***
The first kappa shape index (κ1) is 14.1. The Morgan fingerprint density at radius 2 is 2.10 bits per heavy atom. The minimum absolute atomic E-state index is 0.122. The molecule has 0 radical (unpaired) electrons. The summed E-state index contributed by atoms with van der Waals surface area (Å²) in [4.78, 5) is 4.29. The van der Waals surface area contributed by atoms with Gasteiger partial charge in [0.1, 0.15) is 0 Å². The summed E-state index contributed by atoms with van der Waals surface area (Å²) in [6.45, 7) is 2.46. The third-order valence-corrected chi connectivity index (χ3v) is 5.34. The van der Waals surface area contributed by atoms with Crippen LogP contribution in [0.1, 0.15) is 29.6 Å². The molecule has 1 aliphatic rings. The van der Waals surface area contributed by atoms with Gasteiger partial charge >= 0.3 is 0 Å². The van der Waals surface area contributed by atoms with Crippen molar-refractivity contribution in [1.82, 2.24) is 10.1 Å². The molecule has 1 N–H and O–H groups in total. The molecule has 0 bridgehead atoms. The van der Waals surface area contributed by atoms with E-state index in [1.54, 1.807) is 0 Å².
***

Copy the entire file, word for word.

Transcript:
The first kappa shape index (κ1) is 14.1. The Morgan fingerprint density at radius 2 is 2.10 bits per heavy atom. The minimum absolute atomic E-state index is 0.122. The molecule has 0 radical (unpaired) electrons. The summed E-state index contributed by atoms with van der Waals surface area (Å²) in [4.78, 5) is 4.29. The van der Waals surface area contributed by atoms with Gasteiger partial charge in [0.1, 0.15) is 0 Å². The summed E-state index contributed by atoms with van der Waals surface area (Å²) in [6.45, 7) is 2.46. The third-order valence-corrected chi connectivity index (χ3v) is 5.34. The van der Waals surface area contributed by atoms with Crippen LogP contribution in [0.1, 0.15) is 29.6 Å². The molecule has 1 aliphatic rings. The van der Waals surface area contributed by atoms with Gasteiger partial charge >= 0.3 is 0 Å². The van der Waals surface area contributed by atoms with Crippen molar-refractivity contribution in [1.82, 2.24) is 10.1 Å². The molecule has 1 N–H and O–H groups in total. The molecule has 0 bridgehead atoms. The van der Waals surface area contributed by atoms with E-state index in [1.54, 1.807) is 0 Å².